The proteins for the BN-GSTe2 and UG-GSTe2 alleles are separated by two amino acid changes, L119F and I131V. However, only L119F is located in the H4 helix whereas I131V is located in the H5 helix, where no conformational change is observed between the BN and UG forms. In addition, the AgGSTe2 form, which is structurally similar to UG-GSTe2, contains I131, like the BN form. Therefore, this indicates that the I131V mutation does not play a role in the DDT metabolic activity of the BN allele and confirms that the molecular basis of the high DDT resistance conferred by the BN-GSTe2 allele compared with the susceptible allele is solely explained by the significant conformational changes that are induced by the L119F mutation. This finding is in agreement with what was previously predicted by . This previous study suggested that for the An. gambiae GSTe2 to be more active against DDT, more conformational changes in the DDT-binding pocket were needed to further accommodate a DDT substrate and that such adjustments should not be on a large scale because the pocket was already well shaped. These changes are exactly what happened in the Benin form, where a single amino acid change induced the adjustment needed to accommodate more DDT in this resistant An. funestus strain, conferring a high level of DDT resistance in contrast with the UG allele, where this adjustment is absent. Overall, these structural analyses demonstrate that the L119F mutation is the causative mutation that confers DDT resistance.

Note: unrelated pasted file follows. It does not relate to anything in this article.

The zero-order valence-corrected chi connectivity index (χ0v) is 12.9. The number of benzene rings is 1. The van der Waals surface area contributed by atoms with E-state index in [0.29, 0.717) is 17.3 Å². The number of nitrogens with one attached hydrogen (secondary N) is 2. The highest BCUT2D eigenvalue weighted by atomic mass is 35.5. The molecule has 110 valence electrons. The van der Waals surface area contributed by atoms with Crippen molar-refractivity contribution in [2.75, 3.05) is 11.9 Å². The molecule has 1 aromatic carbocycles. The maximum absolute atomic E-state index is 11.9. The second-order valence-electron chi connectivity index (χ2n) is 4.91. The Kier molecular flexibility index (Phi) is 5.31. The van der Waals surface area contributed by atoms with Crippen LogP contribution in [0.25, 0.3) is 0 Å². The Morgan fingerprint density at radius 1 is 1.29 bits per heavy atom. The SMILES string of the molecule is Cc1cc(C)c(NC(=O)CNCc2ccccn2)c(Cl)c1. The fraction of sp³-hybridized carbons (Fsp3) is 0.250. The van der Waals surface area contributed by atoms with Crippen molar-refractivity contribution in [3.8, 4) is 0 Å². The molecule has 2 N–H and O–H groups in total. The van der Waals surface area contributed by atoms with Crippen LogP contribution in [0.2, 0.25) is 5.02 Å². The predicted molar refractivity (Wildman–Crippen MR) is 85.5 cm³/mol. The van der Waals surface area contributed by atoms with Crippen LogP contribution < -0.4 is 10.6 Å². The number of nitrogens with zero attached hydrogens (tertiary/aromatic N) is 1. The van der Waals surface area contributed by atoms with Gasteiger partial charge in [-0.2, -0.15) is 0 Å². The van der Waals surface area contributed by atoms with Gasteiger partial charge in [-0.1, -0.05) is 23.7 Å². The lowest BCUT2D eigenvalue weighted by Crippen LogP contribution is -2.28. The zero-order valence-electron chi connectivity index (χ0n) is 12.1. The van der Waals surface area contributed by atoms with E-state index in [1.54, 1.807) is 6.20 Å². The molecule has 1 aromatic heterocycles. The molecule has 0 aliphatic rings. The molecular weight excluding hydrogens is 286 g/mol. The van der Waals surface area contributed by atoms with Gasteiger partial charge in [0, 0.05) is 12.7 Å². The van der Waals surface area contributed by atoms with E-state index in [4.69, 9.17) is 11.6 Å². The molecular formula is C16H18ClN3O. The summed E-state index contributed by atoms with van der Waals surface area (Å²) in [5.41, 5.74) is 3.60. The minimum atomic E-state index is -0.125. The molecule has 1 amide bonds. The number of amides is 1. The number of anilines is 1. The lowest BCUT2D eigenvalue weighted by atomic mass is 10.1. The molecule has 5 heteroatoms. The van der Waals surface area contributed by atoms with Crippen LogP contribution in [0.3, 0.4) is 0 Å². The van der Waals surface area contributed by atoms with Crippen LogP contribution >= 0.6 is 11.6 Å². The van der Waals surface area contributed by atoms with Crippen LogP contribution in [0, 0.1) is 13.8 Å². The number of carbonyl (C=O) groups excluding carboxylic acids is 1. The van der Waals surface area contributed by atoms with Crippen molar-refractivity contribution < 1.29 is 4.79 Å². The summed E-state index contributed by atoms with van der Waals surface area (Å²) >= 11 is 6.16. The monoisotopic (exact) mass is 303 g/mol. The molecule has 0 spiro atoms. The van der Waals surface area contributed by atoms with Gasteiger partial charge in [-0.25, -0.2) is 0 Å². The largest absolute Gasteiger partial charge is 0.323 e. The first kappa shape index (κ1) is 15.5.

This study presents a comprehensive and detailed dissection of the genetic, molecular and structural basis of the metabolic resistance to an insecticide in a major malaria vector. Firstly, we conclusively detected the main gene responsible and showed that the resistance is conferred by a qualitative and a quantitative change in the DDT metabolizing enzyme (GSTe2). Secondly, we detected, for the first time, to our knowledge, for a mosquito species, a molecular resistance marker for metabolic resistance and designed a reliable DNA-based diagnostic assay that can accurately detect and map the distribution of resistance across Africa. This diagnostic tool will be valuable for vector control programs as resistance can be detected at an early stage, allowing suitable resistance management strategies to be implemented. Thirdly, we showed that the geographical distribution of DDT resistance, its origin and future spread patterns can be established or predicted based on the patterns of GSTe2 genetic diversity, which are mainly due to the single L119F mutation.